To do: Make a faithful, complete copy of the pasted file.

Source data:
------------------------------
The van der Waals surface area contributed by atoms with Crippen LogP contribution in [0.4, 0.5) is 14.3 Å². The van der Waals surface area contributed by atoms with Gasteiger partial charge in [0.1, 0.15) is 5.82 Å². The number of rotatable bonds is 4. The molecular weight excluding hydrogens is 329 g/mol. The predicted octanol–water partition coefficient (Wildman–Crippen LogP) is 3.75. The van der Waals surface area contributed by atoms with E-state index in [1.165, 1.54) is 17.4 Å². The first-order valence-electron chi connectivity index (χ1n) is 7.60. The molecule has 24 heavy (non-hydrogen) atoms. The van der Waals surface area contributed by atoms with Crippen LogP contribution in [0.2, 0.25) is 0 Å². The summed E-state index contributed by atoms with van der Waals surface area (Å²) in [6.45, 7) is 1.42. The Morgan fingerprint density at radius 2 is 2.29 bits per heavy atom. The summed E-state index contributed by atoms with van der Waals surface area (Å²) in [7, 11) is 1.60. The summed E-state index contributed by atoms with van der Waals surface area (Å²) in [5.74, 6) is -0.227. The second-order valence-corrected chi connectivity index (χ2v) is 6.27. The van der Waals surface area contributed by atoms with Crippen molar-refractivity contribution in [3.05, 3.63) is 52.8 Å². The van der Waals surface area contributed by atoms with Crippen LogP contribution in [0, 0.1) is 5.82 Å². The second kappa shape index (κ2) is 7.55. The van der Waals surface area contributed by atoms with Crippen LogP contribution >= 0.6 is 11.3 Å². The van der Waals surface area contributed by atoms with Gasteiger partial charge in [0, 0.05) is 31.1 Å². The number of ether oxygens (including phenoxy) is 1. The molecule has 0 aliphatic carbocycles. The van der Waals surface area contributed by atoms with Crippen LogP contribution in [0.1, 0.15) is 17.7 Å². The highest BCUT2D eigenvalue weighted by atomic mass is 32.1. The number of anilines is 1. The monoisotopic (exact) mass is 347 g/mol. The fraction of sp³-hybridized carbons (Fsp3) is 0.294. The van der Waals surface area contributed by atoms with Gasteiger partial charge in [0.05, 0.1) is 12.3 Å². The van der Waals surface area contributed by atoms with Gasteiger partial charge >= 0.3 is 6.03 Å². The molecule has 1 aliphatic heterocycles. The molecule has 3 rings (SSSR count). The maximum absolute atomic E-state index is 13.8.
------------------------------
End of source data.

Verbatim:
The van der Waals surface area contributed by atoms with Crippen LogP contribution in [0.4, 0.5) is 14.3 Å². The van der Waals surface area contributed by atoms with Gasteiger partial charge in [0.1, 0.15) is 5.82 Å². The number of rotatable bonds is 4. The molecular weight excluding hydrogens is 329 g/mol. The predicted octanol–water partition coefficient (Wildman–Crippen LogP) is 3.75. The van der Waals surface area contributed by atoms with E-state index in [1.165, 1.54) is 17.4 Å². The first-order valence-electron chi connectivity index (χ1n) is 7.60. The molecule has 24 heavy (non-hydrogen) atoms. The van der Waals surface area contributed by atoms with Crippen LogP contribution in [0.2, 0.25) is 0 Å². The summed E-state index contributed by atoms with van der Waals surface area (Å²) in [6.45, 7) is 1.42. The Morgan fingerprint density at radius 2 is 2.29 bits per heavy atom. The summed E-state index contributed by atoms with van der Waals surface area (Å²) in [7, 11) is 1.60. The summed E-state index contributed by atoms with van der Waals surface area (Å²) in [5.74, 6) is -0.227. The second-order valence-corrected chi connectivity index (χ2v) is 6.27. The van der Waals surface area contributed by atoms with Crippen molar-refractivity contribution in [3.05, 3.63) is 52.8 Å². The van der Waals surface area contributed by atoms with Crippen LogP contribution in [0, 0.1) is 5.82 Å². The second kappa shape index (κ2) is 7.55. The van der Waals surface area contributed by atoms with Crippen LogP contribution >= 0.6 is 11.3 Å². The van der Waals surface area contributed by atoms with Gasteiger partial charge in [0, 0.05) is 31.1 Å². The number of ether oxygens (including phenoxy) is 1. The molecule has 0 aliphatic carbocycles. The van der Waals surface area contributed by atoms with Crippen LogP contribution in [0.1, 0.15) is 17.7 Å². The highest BCUT2D eigenvalue weighted by atomic mass is 32.1. The number of anilines is 1. The monoisotopic (exact) mass is 347 g/mol. The fraction of sp³-hybridized carbons (Fsp3) is 0.294. The van der Waals surface area contributed by atoms with Gasteiger partial charge in [0.05, 0.1) is 12.3 Å². The van der Waals surface area contributed by atoms with Gasteiger partial charge >= 0.3 is 6.03 Å². The molecule has 1 aliphatic heterocycles. The molecule has 3 rings (SSSR count). The maximum absolute atomic E-state index is 13.8.